When I was in the Northern Territory there was a lot of discussion about feral animal control – cats and buffalo and the like. Now, I was told we already have the technology to deal with this. We could design a gene drive to humanely reduce the feral cat or buffalo populations. That pure science side of things – knowing how to do it, being able to implement it – that isn’t the sticking point. If only it were that easy. Let’s consider cats. Cats are an important companion animal for many people. Important for health and wellbeing for many people. How do we keep the feral and domestic cat populations separate, knowing that many domestic cats wander? What happens if the gene drive was somehow transferred to a more vulnerable species? Feline conservation efforts here in Australia – such as, zoo breeding programs for lions or tigers – could be destroyed, and if the cross contamination was not noticed, it would potentially have devastating effects on conservation worldwide. Also, given feral animals have already made their mark, what would happen to the broader ecological web with the feral-cat-sized gap left behind? Would prey species have a sudden population boom? What impact would that have on the plants, the soil, the waterways? How would that affect rural and urban areas? “It’s a tangled web we weave.” Yes, science is all about inquiry that can lead to action; but when we look to act, we also need to consider all the possible consequences and different stakeholders.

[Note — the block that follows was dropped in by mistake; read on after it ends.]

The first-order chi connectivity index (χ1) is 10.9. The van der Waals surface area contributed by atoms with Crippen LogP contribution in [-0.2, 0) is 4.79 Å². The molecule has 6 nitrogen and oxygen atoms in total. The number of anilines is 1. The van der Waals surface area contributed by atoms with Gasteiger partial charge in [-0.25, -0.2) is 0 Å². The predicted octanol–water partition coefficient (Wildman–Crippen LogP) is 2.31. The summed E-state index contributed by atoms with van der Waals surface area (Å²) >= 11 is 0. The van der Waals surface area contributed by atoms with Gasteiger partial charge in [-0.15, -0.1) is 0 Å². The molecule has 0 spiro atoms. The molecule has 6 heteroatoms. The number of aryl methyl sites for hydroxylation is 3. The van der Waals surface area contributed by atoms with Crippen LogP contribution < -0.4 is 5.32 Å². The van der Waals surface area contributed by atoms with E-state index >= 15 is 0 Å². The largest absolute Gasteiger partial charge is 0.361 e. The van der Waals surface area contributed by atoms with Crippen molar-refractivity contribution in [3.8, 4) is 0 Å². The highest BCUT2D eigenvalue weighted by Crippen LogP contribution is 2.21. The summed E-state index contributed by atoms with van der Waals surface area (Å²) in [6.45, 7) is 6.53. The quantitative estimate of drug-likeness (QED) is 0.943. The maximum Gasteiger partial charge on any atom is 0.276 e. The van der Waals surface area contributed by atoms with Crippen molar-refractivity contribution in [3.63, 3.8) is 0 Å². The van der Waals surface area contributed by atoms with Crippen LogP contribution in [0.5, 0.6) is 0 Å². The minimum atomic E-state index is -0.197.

For a real-life example, I want to tell you about Kings Park over in Perth. Back in the 80s, it was noticed that the local iron-rich bore water was eating away at irrigation pipes and staining buildings red. Basic chemistry. So in the 90s, we solved the problem: additives making the water slightly more alkaline, saving the pipes. And all was well for a decade or so. Then in 2003, the trees in Kings Park started to yellow and drop their leaves. Trees centuries old had simultaneously stopped producing chlorophyll. They were diagnosed with a mysterious ‘chlorotic decline syndrome’ and were slated to be cut down.
Luckily, a three-year investigation sorted it out. They eventually trialled making the soil more acidic, to huge effect. The trees regained their canopy within weeks, as they could again absorb critical nutrients. And today, the park keeps its trees happy with its own water treatment plant. There’s a bigger positive outcome too – the investigation that uncovered the problem is expected to have positive effects for supporting urban greenery in cities across the world. The learning here is that consequences aren’t easy to predict – especially in the long term. I have to wonder if we will get better at this with digital twins, AI and quantum?